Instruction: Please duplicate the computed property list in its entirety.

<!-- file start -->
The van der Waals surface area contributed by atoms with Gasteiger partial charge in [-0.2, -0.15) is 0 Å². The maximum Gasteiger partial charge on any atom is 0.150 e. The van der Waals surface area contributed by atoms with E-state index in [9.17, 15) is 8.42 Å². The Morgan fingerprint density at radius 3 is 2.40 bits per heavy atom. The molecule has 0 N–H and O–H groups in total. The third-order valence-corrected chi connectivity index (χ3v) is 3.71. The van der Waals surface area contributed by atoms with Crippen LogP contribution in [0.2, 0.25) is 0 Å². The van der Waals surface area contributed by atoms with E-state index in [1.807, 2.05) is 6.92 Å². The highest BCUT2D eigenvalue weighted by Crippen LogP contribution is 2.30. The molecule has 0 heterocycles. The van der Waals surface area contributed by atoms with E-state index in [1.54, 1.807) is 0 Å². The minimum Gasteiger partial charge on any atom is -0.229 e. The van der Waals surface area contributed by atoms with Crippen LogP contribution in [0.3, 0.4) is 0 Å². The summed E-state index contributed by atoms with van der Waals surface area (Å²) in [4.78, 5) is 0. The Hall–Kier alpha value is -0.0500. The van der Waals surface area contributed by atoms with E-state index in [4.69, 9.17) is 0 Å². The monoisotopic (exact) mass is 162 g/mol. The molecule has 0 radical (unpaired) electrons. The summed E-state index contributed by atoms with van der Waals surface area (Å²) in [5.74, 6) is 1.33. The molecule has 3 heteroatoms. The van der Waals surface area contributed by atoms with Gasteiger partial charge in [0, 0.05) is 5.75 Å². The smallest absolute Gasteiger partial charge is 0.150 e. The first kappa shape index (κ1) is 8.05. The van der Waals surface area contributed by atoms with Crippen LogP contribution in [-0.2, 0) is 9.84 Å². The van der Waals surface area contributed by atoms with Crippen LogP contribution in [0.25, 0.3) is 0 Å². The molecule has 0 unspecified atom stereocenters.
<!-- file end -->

The van der Waals surface area contributed by atoms with Gasteiger partial charge in [-0.2, -0.15) is 0 Å². The maximum Gasteiger partial charge on any atom is 0.150 e. The van der Waals surface area contributed by atoms with E-state index in [9.17, 15) is 8.42 Å². The Morgan fingerprint density at radius 3 is 2.40 bits per heavy atom. The molecule has 0 N–H and O–H groups in total. The third-order valence-corrected chi connectivity index (χ3v) is 3.71. The van der Waals surface area contributed by atoms with Crippen LogP contribution in [0.2, 0.25) is 0 Å². The van der Waals surface area contributed by atoms with E-state index in [1.807, 2.05) is 6.92 Å². The highest BCUT2D eigenvalue weighted by Crippen LogP contribution is 2.30. The molecule has 0 heterocycles. The van der Waals surface area contributed by atoms with E-state index in [1.54, 1.807) is 0 Å². The minimum Gasteiger partial charge on any atom is -0.229 e. The van der Waals surface area contributed by atoms with Crippen LogP contribution in [0.3, 0.4) is 0 Å². The summed E-state index contributed by atoms with van der Waals surface area (Å²) in [4.78, 5) is 0. The Hall–Kier alpha value is -0.0500. The van der Waals surface area contributed by atoms with E-state index in [4.69, 9.17) is 0 Å². The monoisotopic (exact) mass is 162 g/mol. The molecule has 0 radical (unpaired) electrons. The summed E-state index contributed by atoms with van der Waals surface area (Å²) in [5.74, 6) is 1.33. The molecule has 3 heteroatoms. The van der Waals surface area contributed by atoms with Gasteiger partial charge in [0, 0.05) is 5.75 Å². The smallest absolute Gasteiger partial charge is 0.150 e. The first kappa shape index (κ1) is 8.05. The van der Waals surface area contributed by atoms with Crippen LogP contribution in [-0.2, 0) is 9.84 Å². The van der Waals surface area contributed by atoms with Crippen LogP contribution in [0.25, 0.3) is 0 Å². The molecule has 0 unspecified atom stereocenters.